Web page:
Or Drive You Mad and Then Kill You
After a few moments’ rest, with a burst of warming help from Eleanor, they picked themselves up. They way they had come was no longer an option, not for several hours at least, maybe days, maybe ever, depending on what this sudden movement of such a large group of darkspawn headed by the Archdemon could mean. If they were all headed for the surface…
Eleanor’s heart was in her throat. If they were all headed for the surface, then that was pretty much game over, wasn’t it? With those numbers, they could spread out and absolutely destroy the landscape in a matter of hours. Divide and conquer. She thought of Swiffer alone in the house; Eleanor had set out enough wet food for a day or so, and the cat would have plenty of dry food and water thanks to the auto-feeders Eleanor had dug out of the attic, for all of the non-existent times she might have left to go on a trip. But those would mean nothing if the darkspawn burned the farm to the ground. Burned her house down. Suddenly the fact that it was only half-painted seemed unimportant. Seemed charming. Seemed like something she would miss terribly.
She didn’t even want to think about the people.
But she couldn’t dwell on that right now. They were fifty yards into a passage that they couldn’t get out of, so their only option was to continue along this path, hope it didn’t meet back up with the main road, at least not with any proximity to the entrance they had used, and hope even harder that it wasn’t a dead end. It didn’t feel like a dead end; it was a much rawer construction than the well-made road from whence they’d come, but it looked maintained. Operational. Which was good, Eleanor thought, and also was bad; what if other darkspawn seeking the main group used this passageway? The opening through which they’d come wasn’t exactly decorated, but it had been shaped, squared-off, made more door-like. Whether the dwarves had done it or the darkspawn, they couldn’t say, but it seemed like a tunnel that would lead at least somewhere.
The glow here was not the orange light from the lava flows that ran along the path, but a dim blue that seemed to come from the very walls itself. Something about the blue was comforting despite its mysteriousness. Eleanor found her heart rate slowing as curiosity took over her mind and pushed out the fear, and she ran her gloved fingers along the surface of the wall. It wasn’t the soft clay from before, nor the sandstone that seemed to make up the road they had just left and the statue of the Paragon. No, this was something different. It was cool through the leather. It was welcoming.
“I wouldn’t do that for too long, Farm Girl,” Varric cautioned. “I think this was a lyrium mine.”
Dorian cast a glance at her. “The lyrium we use is refined. Heavily refined.”
Cullen cleared his throat a bit but said nothing.
“The raw stuff will kill you. Or drive you mad. Or drive you mad and then kill you,” offered Varric in a helpful tone.
“Especially mages,” Dorian amended. Eleanor quickly drew her arms up to her sides, even as he said, “But I don’t see any lyrium veins here. This place might have been mined mostly bare, turned into a pathway after it was all used up. Could be just enough lyrium dust on the walls to help light our way.”
And indeed, the tunnel was dark, but the dim blue glow was just enough to see by.
The path twisted and turned, turned and twisted, and for the first time, Eleanor felt like she was actually descending, instead of just feeling like the earth was closing up overhead. The tunnel dipped here and there, levelled out, dipped again.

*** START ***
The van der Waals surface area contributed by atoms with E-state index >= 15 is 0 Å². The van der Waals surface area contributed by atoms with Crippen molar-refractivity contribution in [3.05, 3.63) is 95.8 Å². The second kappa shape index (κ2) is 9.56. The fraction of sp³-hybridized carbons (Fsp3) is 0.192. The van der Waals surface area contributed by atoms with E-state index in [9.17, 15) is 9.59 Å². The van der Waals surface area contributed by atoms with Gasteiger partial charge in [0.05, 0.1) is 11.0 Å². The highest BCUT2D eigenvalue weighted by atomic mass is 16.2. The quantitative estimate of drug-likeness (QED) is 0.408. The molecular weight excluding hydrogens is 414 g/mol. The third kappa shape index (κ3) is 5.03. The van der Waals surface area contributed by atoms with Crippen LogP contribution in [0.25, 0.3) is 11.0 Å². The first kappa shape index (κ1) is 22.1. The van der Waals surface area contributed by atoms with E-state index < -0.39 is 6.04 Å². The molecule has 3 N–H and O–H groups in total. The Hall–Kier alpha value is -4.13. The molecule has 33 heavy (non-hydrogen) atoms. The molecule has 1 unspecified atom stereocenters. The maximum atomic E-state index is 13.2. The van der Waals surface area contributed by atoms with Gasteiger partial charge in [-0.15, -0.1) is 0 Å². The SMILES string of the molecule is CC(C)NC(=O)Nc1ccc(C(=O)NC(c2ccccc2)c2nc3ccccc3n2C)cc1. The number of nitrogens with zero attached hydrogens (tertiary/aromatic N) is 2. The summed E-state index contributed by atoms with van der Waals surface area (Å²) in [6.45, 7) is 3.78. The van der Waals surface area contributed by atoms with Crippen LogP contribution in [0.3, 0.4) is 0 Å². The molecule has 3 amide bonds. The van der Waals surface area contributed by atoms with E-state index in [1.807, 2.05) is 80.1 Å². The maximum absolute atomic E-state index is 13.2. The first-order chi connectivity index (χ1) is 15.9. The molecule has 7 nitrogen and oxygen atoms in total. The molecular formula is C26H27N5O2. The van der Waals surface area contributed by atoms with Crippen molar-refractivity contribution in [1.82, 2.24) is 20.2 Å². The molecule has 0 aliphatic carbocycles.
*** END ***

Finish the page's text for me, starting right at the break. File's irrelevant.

“This has to be taking us somewhere,” Cullen said.
“I sure hope so, Curly,” said Varric, still mumbling every now and again about how he became a surfacer for a reason.
And then the path seemed to widen, gently at first, and then all at once there was a room ahead of them - no, not a room, a hall, a cavern. The ceilings must have been hundreds of feet high, the walls seemed to be miles away. It was a huge dome of a thing, not squared off like the main road they’d walked down, but round like a bubble, though just as artificially crafted. As soon as they stepped out of the mouth of the tunnel and into the chamber, they seemed tiny. Miniature toy people in a real room.
“Maker’s breath,” murmured Cullen.
“What is this place?” Eleanor asked, turning toward Varric as though he might be able to offer some insight that no one else in the party could.
“That I cannot tell you,” he said. He’d been in the Deep Roads before, more times than he’d liked - and no good had ever come of it. This sudden empty space, and it was entirely empty, seemed like nothing he’d come across before. There had been things in every available cavern, he seemed to remember. Not always good things, but things, never the less. Ruined cities. Tombs. Traps. Something. This room seemed naked, seemed intentionally cleared of anything that might have been in it previously, as though it were being prepared for something. Waiting for something.
“Maybe this is the Archdemon’s lair?” offered Cullen.
“I don’t think so, Curly,” said the dwarf. “I don’t see a tunnel big enough for that thing to get in or out.”
There were more tunnels along the walls, reaching at irregular intervals all the way around the circumference of the room. But they were tunnels like the one from which they had just exited. Small. Person-sized. Maybe even darkspawn-sized. But not big enough to allow passage for a dragon.
No one had taken another step forward; they all stood in a line in front of the tunnel they’d used to get here.
“We should maybe… investigate?” asked Dorian, though he seemed the most reticent to do so.
“Not much else to do, Sparkler.”